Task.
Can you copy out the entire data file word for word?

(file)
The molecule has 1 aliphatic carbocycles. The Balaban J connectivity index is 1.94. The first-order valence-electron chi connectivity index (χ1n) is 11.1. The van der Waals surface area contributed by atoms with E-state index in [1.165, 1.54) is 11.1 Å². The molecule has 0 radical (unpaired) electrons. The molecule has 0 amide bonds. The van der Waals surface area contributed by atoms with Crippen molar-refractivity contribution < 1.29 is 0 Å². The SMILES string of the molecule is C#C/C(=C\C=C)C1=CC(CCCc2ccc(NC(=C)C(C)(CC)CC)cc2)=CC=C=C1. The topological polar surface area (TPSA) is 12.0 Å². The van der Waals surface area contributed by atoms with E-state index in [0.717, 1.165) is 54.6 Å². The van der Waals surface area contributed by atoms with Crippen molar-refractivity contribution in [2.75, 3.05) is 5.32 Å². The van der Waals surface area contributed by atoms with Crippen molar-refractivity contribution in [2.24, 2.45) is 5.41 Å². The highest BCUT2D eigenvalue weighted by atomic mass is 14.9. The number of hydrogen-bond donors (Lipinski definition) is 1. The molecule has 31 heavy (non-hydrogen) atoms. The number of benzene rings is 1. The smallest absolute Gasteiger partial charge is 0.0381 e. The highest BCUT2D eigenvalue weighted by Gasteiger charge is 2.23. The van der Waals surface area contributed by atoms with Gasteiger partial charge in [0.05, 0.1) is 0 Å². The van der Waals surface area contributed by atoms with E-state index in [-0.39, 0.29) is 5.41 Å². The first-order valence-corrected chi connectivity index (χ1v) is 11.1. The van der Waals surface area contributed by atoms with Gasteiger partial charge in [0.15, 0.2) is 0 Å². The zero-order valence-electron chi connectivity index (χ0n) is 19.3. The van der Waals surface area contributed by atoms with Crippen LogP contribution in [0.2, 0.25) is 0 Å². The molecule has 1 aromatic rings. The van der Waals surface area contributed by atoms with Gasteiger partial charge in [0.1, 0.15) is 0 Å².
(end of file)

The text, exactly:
The molecule has 1 aliphatic carbocycles. The Balaban J connectivity index is 1.94. The first-order valence-electron chi connectivity index (χ1n) is 11.1. The van der Waals surface area contributed by atoms with E-state index in [1.165, 1.54) is 11.1 Å². The molecule has 0 radical (unpaired) electrons. The molecule has 0 amide bonds. The van der Waals surface area contributed by atoms with Crippen molar-refractivity contribution < 1.29 is 0 Å². The SMILES string of the molecule is C#C/C(=C\C=C)C1=CC(CCCc2ccc(NC(=C)C(C)(CC)CC)cc2)=CC=C=C1. The topological polar surface area (TPSA) is 12.0 Å². The van der Waals surface area contributed by atoms with E-state index in [0.717, 1.165) is 54.6 Å². The van der Waals surface area contributed by atoms with Crippen molar-refractivity contribution in [2.75, 3.05) is 5.32 Å². The van der Waals surface area contributed by atoms with Crippen molar-refractivity contribution in [2.24, 2.45) is 5.41 Å². The highest BCUT2D eigenvalue weighted by atomic mass is 14.9. The number of hydrogen-bond donors (Lipinski definition) is 1. The molecule has 31 heavy (non-hydrogen) atoms. The number of benzene rings is 1. The smallest absolute Gasteiger partial charge is 0.0381 e. The highest BCUT2D eigenvalue weighted by Gasteiger charge is 2.23. The van der Waals surface area contributed by atoms with Gasteiger partial charge in [0.05, 0.1) is 0 Å². The van der Waals surface area contributed by atoms with E-state index in [-0.39, 0.29) is 5.41 Å². The first-order valence-corrected chi connectivity index (χ1v) is 11.1. The van der Waals surface area contributed by atoms with Gasteiger partial charge in [0.15, 0.2) is 0 Å². The zero-order valence-electron chi connectivity index (χ0n) is 19.3. The van der Waals surface area contributed by atoms with Crippen LogP contribution in [0.2, 0.25) is 0 Å². The molecule has 1 aromatic rings. The van der Waals surface area contributed by atoms with Gasteiger partial charge in [0.1, 0.15) is 0 Å².